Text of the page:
Who doesn't love fresh basil?
Such was my thinking when I planted three varieties of basil in the spring: regular basil, purple Thai basil, and lemon basil. As with the lettuce, I was totally stoked about having this homegrown herb, and from what I was told, it would grow anywhere - even in my gravelly garden. I had images of pesto and sauces and roast chickens fragrant with basil. Alas, it was not meant to be.
I'm not sure what exactly went wrong. It could have been our atrocious spring and late summer, and therefore our shorter growing season. In the case of the Thai basil, it was the wind. In the case of the other two varieties, it might have started out all wrong when I didn't label my seedlings so I'd know one basil from the other. I guess I was thinking that since they'd be distinctive, labeling wouldn't be necessary.
Anyway, after our June 10 snowfall and a horrendous windstorm shortly afterwards, I assumed all would be smooth sailing. The basil grew - to a point. The Thai basil reached a few inches and was totally felled by another windstorm and didn't grow any further. It was pretty tasteless, too. As for the lemon basil, it had - and I am not kidding - a distinctly anise-like scent and flavour.
I hate anise!
To top it all off, I guess the lemon basil and the regular basil got mixed up by some stray garden gnome, because what I thought was a nice crop of regular basil turned out to be approximately 80% anise-like. To boot, the plants didn't grow well and never developed a deep green, lush colour; as you can see by the photo above, they are yellowed and spotted with brown (the marigolds kept no bugs out, I tell you! None!).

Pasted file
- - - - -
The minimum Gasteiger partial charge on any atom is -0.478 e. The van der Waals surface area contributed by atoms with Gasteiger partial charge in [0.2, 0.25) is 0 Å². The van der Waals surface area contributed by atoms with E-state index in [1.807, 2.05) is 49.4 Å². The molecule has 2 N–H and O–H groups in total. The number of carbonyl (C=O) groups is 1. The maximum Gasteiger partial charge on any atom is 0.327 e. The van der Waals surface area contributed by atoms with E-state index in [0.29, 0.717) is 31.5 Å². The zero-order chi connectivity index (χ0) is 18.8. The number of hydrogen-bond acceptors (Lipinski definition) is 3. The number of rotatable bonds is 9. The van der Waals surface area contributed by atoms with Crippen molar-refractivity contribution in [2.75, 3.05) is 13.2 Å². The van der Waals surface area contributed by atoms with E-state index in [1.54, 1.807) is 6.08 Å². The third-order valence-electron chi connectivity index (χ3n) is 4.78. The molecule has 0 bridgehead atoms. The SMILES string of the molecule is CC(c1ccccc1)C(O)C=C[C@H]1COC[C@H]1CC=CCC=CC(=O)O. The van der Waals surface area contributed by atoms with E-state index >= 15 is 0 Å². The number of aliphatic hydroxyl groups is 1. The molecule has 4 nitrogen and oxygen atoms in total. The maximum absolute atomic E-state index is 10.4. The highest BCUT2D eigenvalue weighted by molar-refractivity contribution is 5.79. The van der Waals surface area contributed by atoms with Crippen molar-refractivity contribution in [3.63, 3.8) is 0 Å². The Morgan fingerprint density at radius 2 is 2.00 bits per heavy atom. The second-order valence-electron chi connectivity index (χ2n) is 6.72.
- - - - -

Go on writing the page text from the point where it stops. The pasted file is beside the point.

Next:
So, on all sides, a complete disappointment. I picked what I could of non-anise-smelling basil and turned it into pesto - yielding less than 1 cup in total. The pesto itself was OK; you can disguise anything with enough garlic and Parmesan cheese.
Today, however, I did something spectacular with the pesto - and it didn't involve pasta at all. I made pesto pretzels, and I must say they outdid my pizza version by just a tad. Instead of putting on pizza sauce, I just smeared on pesto, added some grated mozza, baked, and Bob was my proverbial uncle. The aroma coming from my oven as they baked was mouthwatering, and the oil from the pesto made the bottoms crisp up very nicely.
So, I got something good out of my basil experiment after all, and it wasn't a complete loss. I have, however, learned some lessons: plant only regular basil and nothing labeled "lemon," and label the baby plants in their starter pots. As for the stunted growth and yellowness...I'm not sure; I cannot control the weather, after all (though God knows I'd love to), but I can put down a bit of topsoil to give my dirt a slightly higher nutrient level. Apart from that, who knows? Gardening has been a bit of a crap shoot for me.